Since we covered the string of complaints about financial funny business and religious messages at San Antonio-based charter school Shekinah Learning Institute last month, you’ve probably found yourself lying awake at night, wondering just when the Texas Education Agency would release its audit of Shekinah, and how hard they might drop the hammer.
To recap: TEA has been investigating Shekinah for the past couple years, following complaints that its leaders were mis-spending state money and running their schools in conjunction with churches. WOAI-TV’s Brian Collister reported in May 2011 that Shekinah superintendent Cheryl Washington was using school money to cover extravagant travel expenses.
Americans United for the Separation of Church and State filed their own complaints with TEA after learning that some of Shekinah’s schools share space with similarly-named churches. One Shekinah school outside Dallas offered in-school prayer and chapel service, and another publicized a graduation speech entitled, “God’s Exciting Plans For YOU.” And Washington, who does not have a doctoral degree but still likes to use the title “doctor,” has said: “He has given me jurisdiction to operate with Dominion in San Antonio.”
On August 7, TEA sent Washington the results of its investigation into her schools, and if you’ve just been reading the headlines, you might think the agency came down very hard indeed. The San Antonio Express-News covered it under the headline “Audit says charter school’s operator broke law.” WOAI’s headline was about the same.
But inside the audit report, there’s little or no mention of nearly all the most publicized complaints against Shekinah. “All in all, Shekinah felt the report was positive,” the school’s lawyer Joseph Hoffer told the Express-News. The most damning piece of the audit focuses on Shekinah’s 2008 purchase of a former church building to house one of its schools in Universal City. The next day, Washington signed an agreement to rent out part of that building on behalf of the church where she’s also a pastor, Shadrach Temple International.
“The superintendent’s decision to represent SLI to secure financing for the purchase ofthe Day Star campus, as well as her decision to execute and sign the rental agreement between SLI and Shadrach on behalf of the church, not SLI, the day after the purchase was finalized, violates” Texas law, the audit found.
And that’s the worst of it. There were other allegations of real estate deals that weren’t quite done at arm’s length, and places where church and school resources were combined. But even with the one finding that Shekinah broke the law, TEA isn’t asking too much from the school to put things right. Its four requirements for the school: “establish policies”; “seek reimbursement”; “review the agreement in place…to ensure that a true arm’s length transaction exists”; and finally, “take the necessary steps to comply with the local, state, and federal competitive procurement policies and regulations.”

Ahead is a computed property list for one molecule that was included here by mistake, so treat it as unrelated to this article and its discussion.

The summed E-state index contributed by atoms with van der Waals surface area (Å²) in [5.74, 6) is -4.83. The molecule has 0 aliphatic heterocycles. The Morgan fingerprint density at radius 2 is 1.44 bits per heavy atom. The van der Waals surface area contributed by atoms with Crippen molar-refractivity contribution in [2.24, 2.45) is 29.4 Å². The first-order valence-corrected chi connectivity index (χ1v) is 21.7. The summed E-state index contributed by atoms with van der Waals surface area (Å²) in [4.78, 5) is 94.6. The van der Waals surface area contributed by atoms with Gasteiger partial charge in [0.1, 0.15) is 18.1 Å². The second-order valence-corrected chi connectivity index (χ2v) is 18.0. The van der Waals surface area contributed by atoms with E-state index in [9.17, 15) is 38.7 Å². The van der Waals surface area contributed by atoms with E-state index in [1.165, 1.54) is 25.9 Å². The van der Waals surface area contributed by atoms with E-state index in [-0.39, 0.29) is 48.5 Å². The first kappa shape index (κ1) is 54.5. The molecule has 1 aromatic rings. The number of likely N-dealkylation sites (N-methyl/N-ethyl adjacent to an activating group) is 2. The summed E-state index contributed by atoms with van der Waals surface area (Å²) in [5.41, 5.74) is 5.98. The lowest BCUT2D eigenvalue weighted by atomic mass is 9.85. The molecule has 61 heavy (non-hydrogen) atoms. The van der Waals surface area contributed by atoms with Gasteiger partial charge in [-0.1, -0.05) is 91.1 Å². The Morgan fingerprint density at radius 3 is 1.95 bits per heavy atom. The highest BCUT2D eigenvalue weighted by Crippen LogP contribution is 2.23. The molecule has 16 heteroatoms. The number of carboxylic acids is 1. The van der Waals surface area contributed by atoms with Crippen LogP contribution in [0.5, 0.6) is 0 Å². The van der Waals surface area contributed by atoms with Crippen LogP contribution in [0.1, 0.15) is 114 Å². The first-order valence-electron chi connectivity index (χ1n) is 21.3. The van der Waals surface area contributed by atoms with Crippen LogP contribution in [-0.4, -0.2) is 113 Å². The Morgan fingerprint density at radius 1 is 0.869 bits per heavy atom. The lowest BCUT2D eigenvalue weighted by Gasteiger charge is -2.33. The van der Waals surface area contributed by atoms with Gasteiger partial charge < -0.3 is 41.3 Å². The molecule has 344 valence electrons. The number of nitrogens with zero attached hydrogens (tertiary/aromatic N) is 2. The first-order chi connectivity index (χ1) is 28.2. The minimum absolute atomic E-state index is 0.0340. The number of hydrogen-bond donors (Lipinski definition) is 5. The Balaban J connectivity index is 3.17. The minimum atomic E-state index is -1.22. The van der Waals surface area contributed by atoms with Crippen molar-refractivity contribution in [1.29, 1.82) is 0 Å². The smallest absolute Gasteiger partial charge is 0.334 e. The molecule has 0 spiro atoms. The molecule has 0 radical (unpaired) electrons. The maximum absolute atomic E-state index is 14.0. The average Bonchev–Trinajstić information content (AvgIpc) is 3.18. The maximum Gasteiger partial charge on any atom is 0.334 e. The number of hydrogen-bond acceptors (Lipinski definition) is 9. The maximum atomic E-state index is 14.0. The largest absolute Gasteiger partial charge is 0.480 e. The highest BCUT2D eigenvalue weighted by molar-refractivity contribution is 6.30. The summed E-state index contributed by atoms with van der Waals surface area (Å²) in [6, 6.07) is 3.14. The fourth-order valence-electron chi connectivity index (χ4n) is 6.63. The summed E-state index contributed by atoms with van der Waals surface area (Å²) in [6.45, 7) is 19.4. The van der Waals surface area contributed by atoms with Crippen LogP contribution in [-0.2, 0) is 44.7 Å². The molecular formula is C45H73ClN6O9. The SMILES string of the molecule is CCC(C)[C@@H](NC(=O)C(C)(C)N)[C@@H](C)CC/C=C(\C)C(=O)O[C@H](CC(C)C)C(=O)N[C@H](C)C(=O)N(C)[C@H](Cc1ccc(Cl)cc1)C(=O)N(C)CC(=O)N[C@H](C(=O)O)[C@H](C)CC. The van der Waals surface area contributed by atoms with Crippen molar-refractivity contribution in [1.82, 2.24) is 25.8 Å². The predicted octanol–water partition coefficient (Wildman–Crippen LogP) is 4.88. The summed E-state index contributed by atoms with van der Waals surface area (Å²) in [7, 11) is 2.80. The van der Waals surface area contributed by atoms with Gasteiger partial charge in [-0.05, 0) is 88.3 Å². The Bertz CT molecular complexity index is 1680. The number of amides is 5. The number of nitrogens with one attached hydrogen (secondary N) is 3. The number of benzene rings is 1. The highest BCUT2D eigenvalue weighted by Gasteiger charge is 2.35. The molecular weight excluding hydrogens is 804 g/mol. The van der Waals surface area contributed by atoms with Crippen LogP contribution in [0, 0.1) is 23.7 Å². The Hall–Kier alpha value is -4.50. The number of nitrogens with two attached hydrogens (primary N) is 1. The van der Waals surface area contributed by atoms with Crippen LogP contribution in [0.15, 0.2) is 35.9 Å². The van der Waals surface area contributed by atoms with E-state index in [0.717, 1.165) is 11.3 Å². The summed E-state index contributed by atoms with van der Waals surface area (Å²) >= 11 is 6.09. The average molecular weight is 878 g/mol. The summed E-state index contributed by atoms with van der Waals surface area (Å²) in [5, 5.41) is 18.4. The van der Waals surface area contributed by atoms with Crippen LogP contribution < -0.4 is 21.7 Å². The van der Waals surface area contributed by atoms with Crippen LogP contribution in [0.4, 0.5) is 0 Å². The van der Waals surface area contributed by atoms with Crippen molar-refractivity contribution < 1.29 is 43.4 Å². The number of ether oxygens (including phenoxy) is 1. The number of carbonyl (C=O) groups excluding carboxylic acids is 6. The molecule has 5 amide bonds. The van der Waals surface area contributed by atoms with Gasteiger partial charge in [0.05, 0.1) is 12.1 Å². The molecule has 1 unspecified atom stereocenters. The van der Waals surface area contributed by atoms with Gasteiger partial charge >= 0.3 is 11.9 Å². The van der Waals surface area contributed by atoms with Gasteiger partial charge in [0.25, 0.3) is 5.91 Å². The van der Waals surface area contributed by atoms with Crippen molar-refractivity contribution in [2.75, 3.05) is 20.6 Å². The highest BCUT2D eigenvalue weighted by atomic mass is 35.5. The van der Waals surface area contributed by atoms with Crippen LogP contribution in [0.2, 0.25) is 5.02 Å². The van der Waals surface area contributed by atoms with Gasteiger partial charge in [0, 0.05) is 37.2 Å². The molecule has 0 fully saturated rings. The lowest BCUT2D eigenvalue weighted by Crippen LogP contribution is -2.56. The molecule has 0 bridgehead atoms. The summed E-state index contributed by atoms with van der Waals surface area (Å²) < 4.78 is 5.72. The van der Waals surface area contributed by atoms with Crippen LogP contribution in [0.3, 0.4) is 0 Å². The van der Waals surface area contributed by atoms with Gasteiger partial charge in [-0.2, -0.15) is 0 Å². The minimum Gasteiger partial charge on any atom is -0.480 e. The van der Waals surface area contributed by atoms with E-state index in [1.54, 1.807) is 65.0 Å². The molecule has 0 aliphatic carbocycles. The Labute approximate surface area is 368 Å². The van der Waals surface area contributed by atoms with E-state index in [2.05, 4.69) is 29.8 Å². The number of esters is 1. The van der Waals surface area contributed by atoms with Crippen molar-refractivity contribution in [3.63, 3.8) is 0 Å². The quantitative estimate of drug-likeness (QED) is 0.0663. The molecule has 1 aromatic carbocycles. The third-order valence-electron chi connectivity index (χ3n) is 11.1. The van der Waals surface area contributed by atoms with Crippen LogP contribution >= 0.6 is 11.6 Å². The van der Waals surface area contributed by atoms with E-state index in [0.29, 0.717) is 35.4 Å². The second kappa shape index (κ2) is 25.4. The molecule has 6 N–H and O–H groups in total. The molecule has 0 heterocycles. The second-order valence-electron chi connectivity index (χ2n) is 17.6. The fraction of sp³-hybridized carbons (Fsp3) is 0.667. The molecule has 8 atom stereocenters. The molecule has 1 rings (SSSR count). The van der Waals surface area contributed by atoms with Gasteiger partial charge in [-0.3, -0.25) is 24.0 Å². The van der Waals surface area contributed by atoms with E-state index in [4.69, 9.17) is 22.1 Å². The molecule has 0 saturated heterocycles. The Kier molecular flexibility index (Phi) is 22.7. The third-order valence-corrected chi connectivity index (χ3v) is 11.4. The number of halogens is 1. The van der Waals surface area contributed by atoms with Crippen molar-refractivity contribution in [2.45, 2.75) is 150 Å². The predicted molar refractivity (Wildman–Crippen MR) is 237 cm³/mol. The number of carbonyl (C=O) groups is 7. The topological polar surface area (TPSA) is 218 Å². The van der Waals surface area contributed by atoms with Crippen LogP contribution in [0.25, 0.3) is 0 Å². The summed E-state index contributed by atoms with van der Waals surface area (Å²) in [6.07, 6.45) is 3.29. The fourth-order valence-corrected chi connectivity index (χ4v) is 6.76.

“My concern with the report is that it focuses very specifically on contracting regulations and the minutiae of state law,” says Greg Lipper, an attorney with Americans United for the Separation of Church and State, which has filed complaints with TEA about Shekinah. “As a taxpayer-funded school it also has to comply with basic constitutional requirements. And the report doesn’t really address that.”
Lipper says he knew TEA had been investigating the school before his group started filing complaints about church-state issues.
“There is a couple of reasons why charter schools are particularly susceptible to this kind of thing. They’re taxpayer funded institutions, but because charter schools are off the grid in a sense, everyone involved doesn’t necessarily feel like they’re public schools.”
Shekinah’s lawyer even offered that point as an explanation for the prayer groups at the school near Dallas, which have since been discontinued. “Many of the parents thought they were actually at a private Christian school,” he told the Express-News.
Because Texas charter schools aren’t eligible for facility funding from the state, Lipper says renting space to or from a church ends up being a popular way to get by.
Americans United will keep gathering details on how Shekinah’s schools seem to blur church-state lines, Lipper says, and he says the audit raised some more interesting questions about purchases Washington’s school and church made together, and how they shared their space. But the new report also suggests Texas may not be too keen on investigating his group’s concerns.
“The broader issues of having classes taking place at churches, schools with the same name as churches,” Lipper says, “it seems to us like TEA isn’t all that interested in that.”